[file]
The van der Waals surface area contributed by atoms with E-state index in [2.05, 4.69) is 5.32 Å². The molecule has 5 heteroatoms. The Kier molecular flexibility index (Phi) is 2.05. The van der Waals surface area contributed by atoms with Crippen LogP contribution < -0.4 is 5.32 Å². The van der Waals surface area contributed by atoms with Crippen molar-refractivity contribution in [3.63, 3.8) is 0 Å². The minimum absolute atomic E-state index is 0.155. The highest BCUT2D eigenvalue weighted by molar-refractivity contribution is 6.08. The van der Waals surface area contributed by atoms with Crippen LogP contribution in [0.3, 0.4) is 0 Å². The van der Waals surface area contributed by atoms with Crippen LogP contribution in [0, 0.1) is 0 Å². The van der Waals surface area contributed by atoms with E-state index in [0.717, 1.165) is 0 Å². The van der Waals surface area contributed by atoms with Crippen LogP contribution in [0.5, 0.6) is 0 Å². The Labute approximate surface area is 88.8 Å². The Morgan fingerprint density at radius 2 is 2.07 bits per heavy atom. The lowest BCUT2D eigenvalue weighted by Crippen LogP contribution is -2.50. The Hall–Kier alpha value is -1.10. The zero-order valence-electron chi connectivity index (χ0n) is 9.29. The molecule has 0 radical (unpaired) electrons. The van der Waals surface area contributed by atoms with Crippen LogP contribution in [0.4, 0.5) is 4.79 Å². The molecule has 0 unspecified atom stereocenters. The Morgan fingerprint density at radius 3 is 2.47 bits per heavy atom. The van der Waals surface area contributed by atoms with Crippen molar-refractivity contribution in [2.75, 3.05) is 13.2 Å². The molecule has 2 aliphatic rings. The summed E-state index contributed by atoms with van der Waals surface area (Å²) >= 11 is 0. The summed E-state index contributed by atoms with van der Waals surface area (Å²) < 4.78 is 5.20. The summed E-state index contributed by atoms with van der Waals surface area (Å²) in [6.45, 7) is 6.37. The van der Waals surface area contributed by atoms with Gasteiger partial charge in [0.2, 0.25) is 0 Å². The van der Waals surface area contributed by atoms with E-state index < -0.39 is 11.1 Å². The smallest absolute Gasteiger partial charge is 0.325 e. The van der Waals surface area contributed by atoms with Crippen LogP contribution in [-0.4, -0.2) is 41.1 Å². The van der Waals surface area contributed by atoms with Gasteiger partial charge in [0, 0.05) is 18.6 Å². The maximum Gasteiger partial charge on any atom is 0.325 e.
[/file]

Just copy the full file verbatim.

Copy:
The van der Waals surface area contributed by atoms with E-state index in [2.05, 4.69) is 5.32 Å². The molecule has 5 heteroatoms. The Kier molecular flexibility index (Phi) is 2.05. The van der Waals surface area contributed by atoms with Crippen LogP contribution < -0.4 is 5.32 Å². The van der Waals surface area contributed by atoms with Crippen molar-refractivity contribution in [3.63, 3.8) is 0 Å². The minimum absolute atomic E-state index is 0.155. The highest BCUT2D eigenvalue weighted by molar-refractivity contribution is 6.08. The van der Waals surface area contributed by atoms with Crippen LogP contribution in [0.3, 0.4) is 0 Å². The van der Waals surface area contributed by atoms with Crippen LogP contribution in [0, 0.1) is 0 Å². The van der Waals surface area contributed by atoms with E-state index in [0.717, 1.165) is 0 Å². The van der Waals surface area contributed by atoms with Crippen LogP contribution in [0.5, 0.6) is 0 Å². The Labute approximate surface area is 88.8 Å². The Morgan fingerprint density at radius 2 is 2.07 bits per heavy atom. The lowest BCUT2D eigenvalue weighted by Crippen LogP contribution is -2.50. The Hall–Kier alpha value is -1.10. The zero-order valence-electron chi connectivity index (χ0n) is 9.29. The molecule has 0 radical (unpaired) electrons. The van der Waals surface area contributed by atoms with Crippen LogP contribution in [0.4, 0.5) is 4.79 Å². The molecule has 0 unspecified atom stereocenters. The Morgan fingerprint density at radius 3 is 2.47 bits per heavy atom. The van der Waals surface area contributed by atoms with Crippen molar-refractivity contribution in [2.75, 3.05) is 13.2 Å². The molecule has 2 aliphatic rings. The summed E-state index contributed by atoms with van der Waals surface area (Å²) >= 11 is 0. The summed E-state index contributed by atoms with van der Waals surface area (Å²) < 4.78 is 5.20. The summed E-state index contributed by atoms with van der Waals surface area (Å²) in [6.45, 7) is 6.37. The van der Waals surface area contributed by atoms with Gasteiger partial charge in [0.2, 0.25) is 0 Å². The van der Waals surface area contributed by atoms with E-state index < -0.39 is 11.1 Å². The smallest absolute Gasteiger partial charge is 0.325 e. The van der Waals surface area contributed by atoms with Crippen LogP contribution in [-0.4, -0.2) is 41.1 Å². The van der Waals surface area contributed by atoms with Gasteiger partial charge in [0, 0.05) is 18.6 Å². The maximum Gasteiger partial charge on any atom is 0.325 e.